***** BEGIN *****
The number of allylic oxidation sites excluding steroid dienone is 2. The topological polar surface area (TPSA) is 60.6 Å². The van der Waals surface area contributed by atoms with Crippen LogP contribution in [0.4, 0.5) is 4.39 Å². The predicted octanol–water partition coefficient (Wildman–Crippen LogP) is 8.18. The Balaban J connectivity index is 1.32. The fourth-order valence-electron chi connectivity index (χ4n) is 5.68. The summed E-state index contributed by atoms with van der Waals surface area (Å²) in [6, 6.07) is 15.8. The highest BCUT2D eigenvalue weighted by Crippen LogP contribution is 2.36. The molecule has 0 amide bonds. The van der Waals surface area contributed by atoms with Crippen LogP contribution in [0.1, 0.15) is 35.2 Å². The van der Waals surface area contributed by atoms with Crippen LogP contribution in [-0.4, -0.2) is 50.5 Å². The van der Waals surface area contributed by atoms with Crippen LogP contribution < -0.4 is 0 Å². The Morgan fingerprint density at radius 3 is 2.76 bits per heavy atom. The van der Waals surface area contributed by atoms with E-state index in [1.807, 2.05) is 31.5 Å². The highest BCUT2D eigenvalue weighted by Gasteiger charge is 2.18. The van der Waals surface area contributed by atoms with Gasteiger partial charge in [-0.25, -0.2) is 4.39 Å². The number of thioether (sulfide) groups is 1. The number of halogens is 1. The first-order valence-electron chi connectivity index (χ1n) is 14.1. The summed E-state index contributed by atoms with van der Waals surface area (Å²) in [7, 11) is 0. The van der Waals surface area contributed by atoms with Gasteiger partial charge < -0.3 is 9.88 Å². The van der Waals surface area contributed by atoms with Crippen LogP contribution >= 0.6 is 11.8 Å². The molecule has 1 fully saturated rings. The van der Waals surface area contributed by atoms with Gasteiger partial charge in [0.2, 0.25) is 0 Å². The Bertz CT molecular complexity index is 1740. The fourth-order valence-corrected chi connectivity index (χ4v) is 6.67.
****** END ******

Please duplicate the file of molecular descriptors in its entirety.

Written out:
The number of allylic oxidation sites excluding steroid dienone is 2. The topological polar surface area (TPSA) is 60.6 Å². The van der Waals surface area contributed by atoms with Crippen LogP contribution in [0.4, 0.5) is 4.39 Å². The predicted octanol–water partition coefficient (Wildman–Crippen LogP) is 8.18. The Balaban J connectivity index is 1.32. The fourth-order valence-electron chi connectivity index (χ4n) is 5.68. The summed E-state index contributed by atoms with van der Waals surface area (Å²) in [6, 6.07) is 15.8. The highest BCUT2D eigenvalue weighted by Crippen LogP contribution is 2.36. The molecule has 0 amide bonds. The van der Waals surface area contributed by atoms with Crippen LogP contribution in [0.1, 0.15) is 35.2 Å². The van der Waals surface area contributed by atoms with Crippen LogP contribution in [-0.4, -0.2) is 50.5 Å². The van der Waals surface area contributed by atoms with Crippen LogP contribution < -0.4 is 0 Å². The Morgan fingerprint density at radius 3 is 2.76 bits per heavy atom. The van der Waals surface area contributed by atoms with E-state index in [1.807, 2.05) is 31.5 Å². The highest BCUT2D eigenvalue weighted by Gasteiger charge is 2.18. The van der Waals surface area contributed by atoms with Gasteiger partial charge in [-0.25, -0.2) is 4.39 Å². The number of thioether (sulfide) groups is 1. The number of halogens is 1. The first-order valence-electron chi connectivity index (χ1n) is 14.1. The summed E-state index contributed by atoms with van der Waals surface area (Å²) in [7, 11) is 0. The van der Waals surface area contributed by atoms with Gasteiger partial charge < -0.3 is 9.88 Å². The van der Waals surface area contributed by atoms with Crippen LogP contribution >= 0.6 is 11.8 Å². The molecule has 1 fully saturated rings. The van der Waals surface area contributed by atoms with Gasteiger partial charge in [0.2, 0.25) is 0 Å². The Bertz CT molecular complexity index is 1740. The fourth-order valence-corrected chi connectivity index (χ4v) is 6.67.